Nisha Saini grew up in India, and at eight years old, she had almost no hair. So her dad took her to a doctor of Ayurvedic medicine, a traditional Indian health system that dates back at least five millennia.
Saini left the doctor with a prescription to herbal compounds, which she applied to her scalp almost weekly. And they worked! Her hair began to grow—and it continued to growing normally straight into adulthood.
Saini’s introduction to Ayurveda came early in life, and it ignited a lifelong passion. In 2004, she founded the New York Ayurveda and Panchakarma Center, where she still practices today.
We asked Saini, plus Ed Danaher, a manager and Ayurvedic therapist at the Panchakarma Department at the Ayurvedic Institute, to explain the growth of Ayurveda in the West. Here’s what you should know.
What exactly is Ayurvedic medicine?
Translated from Sanskrit, Ayurveda means “knowledge of life.” In practice, it dictates that you’re “living in harmony with nature on a daily basis,” says Saini.
In some cases, like Saini’s delayed hair growth, Ayurveda calls on the use of natural herbs to heal yourself. But at the same time, it prescribes more quotidian routines to optimize your overall wellbeing. One common Ayurvedic practice, for example, is to align your diet with the weather, so you’d eat hot soups in winter and fresh salads in summer.
One important Ayurvedic principle is that nature extends beyond what you probably think of as the outdoors. It also exists inside you, says Danaher. Each person contains three distinct energies: vata, pitta, and kapha.
Vata is associated with air and motion; pitta with fire and metabolism; and kapha with earth, water, and growth. “Someone may be predominantly vata, pitta, or kapha,” he says. “Or [the energies] may all be equal.”
Your energy balance is set at the moment of conception, and while there’s no changing it, life has a way of disturbing it. Work, stress, travel, trauma, and food can contribute discordant energies, and “when that accumulation becomes pronounced enough, one begins to experience certain signs of dis-ease or dis-order,” Danaher explains.
Why is Ayurveda suddenly so popular?
Eastern traditions have become respected siblings of Western medicine, with acupuncture, Thai massage, and meditation all paving the way for Ayurveda’s growth.
“Many people are looking into mind-body medicine these days,” says Saini, who credits millennials for driving the trend through better research and an instinct for sharing their findings online. “There’s a lot of [Ayurvedic] stuff coming up in social media,” she says. “Many popular products that people are using for bodybuilding or detox or skin care—they have Ayurvedic ingredients.”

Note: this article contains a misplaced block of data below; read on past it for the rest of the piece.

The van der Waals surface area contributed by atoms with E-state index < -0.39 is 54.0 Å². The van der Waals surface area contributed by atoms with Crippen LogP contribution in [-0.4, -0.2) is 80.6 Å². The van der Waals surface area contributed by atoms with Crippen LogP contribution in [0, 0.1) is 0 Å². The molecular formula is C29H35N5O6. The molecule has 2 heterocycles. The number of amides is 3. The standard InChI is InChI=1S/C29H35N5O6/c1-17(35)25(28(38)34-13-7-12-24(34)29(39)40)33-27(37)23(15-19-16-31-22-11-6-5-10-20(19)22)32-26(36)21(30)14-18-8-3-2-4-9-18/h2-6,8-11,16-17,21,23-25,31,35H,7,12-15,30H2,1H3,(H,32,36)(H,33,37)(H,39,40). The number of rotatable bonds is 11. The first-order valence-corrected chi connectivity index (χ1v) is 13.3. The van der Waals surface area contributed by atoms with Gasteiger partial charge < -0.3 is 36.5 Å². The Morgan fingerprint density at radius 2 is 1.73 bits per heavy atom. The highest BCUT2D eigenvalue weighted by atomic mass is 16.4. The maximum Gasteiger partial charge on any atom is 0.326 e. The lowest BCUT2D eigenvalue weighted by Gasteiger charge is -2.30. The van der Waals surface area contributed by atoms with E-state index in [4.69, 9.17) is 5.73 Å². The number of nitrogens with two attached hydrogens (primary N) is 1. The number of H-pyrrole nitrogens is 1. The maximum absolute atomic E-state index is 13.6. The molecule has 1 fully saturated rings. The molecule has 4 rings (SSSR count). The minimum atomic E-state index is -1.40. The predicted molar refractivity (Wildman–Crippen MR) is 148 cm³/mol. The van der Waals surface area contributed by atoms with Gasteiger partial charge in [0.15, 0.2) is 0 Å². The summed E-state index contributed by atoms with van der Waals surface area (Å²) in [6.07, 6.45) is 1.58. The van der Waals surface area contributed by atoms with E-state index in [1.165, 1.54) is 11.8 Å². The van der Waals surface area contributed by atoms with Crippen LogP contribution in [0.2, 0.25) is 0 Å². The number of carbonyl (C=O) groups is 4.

Many of the healing compounds in our Performance Skincare, such as eucalyptus, lavender, and bergamot, have roots in Ayurvedic medicine. And increasingly, these ingredients are finding traction in the Western medical community. Already a state-sanctioned form of medicine in India, Ayurveda is now receiving more attention from American hospitals and universities, such as Mount Sinai, Johns Hopkins Medicine, and the University of Minnesota’s Center for Spirituality and Healing.
Seasonal affective disorder, or SAD, offers one example of Western medicine catching up with Eastern tradition. The National Institute of Mental Health identified SAD in 1984, and more recently, awareness has become widespread. But in Ayurveda, the link between seasons and human psyche dates back millennia. For problems like this, natural remedies can offer a safer alternative to pharmaceuticals.
So how do you practice Ayurveda?
Incorporating herbs into your life is one easy option. For men, Ayurvedic practitioners commonly recommend ashwagandha, gokshura, bhringraj, and shilajit.
At Asystem, we believe strongly in ashwagandha, which is why we include 600 micrograms of KSM-66 ashwagandha root extract in our Superhuman Supplements. The funky name translates to “horse smell,” which comes from the notion that ashwagandha imparts the vigor of a horse. Both it and shilajit boost libido, while goksura soothes the urinary tract and bhringraj supports hair growth, says Danaher.
In addition to herbs, Saini recommends Ayurvedic morning practices such as drinking water the moment you wake, and then scraping your tongue and swishing coconut or sesame oil in your mouth. Then before bed, it’s common to wash your feet and massage them with oil.
To go even deeper, it’s common to begin an Ayurvedic practice with a professional consultation to determine your natural balance of vata, pitta, and kapha, Danaher says. You can contact the National Institute of Ayurvedic Medicine to find a provider, who will conduct a pulse analysis and offer advice on which foods you should eat and avoid to prevent disrupting your natural balance. (An alternate option for determining your energy balance is to take an online questionnaire. It’s less reliable, but it’ll save you $200 on a consultation.)
Whatever Ayurvedic approach to health you take, it’s good to underpin it with a system that fits your routine, maximizes your energy, and ensures that you never end up deficient in core nutrients. That’s the philosophy that started Asystem, and you can learn more here.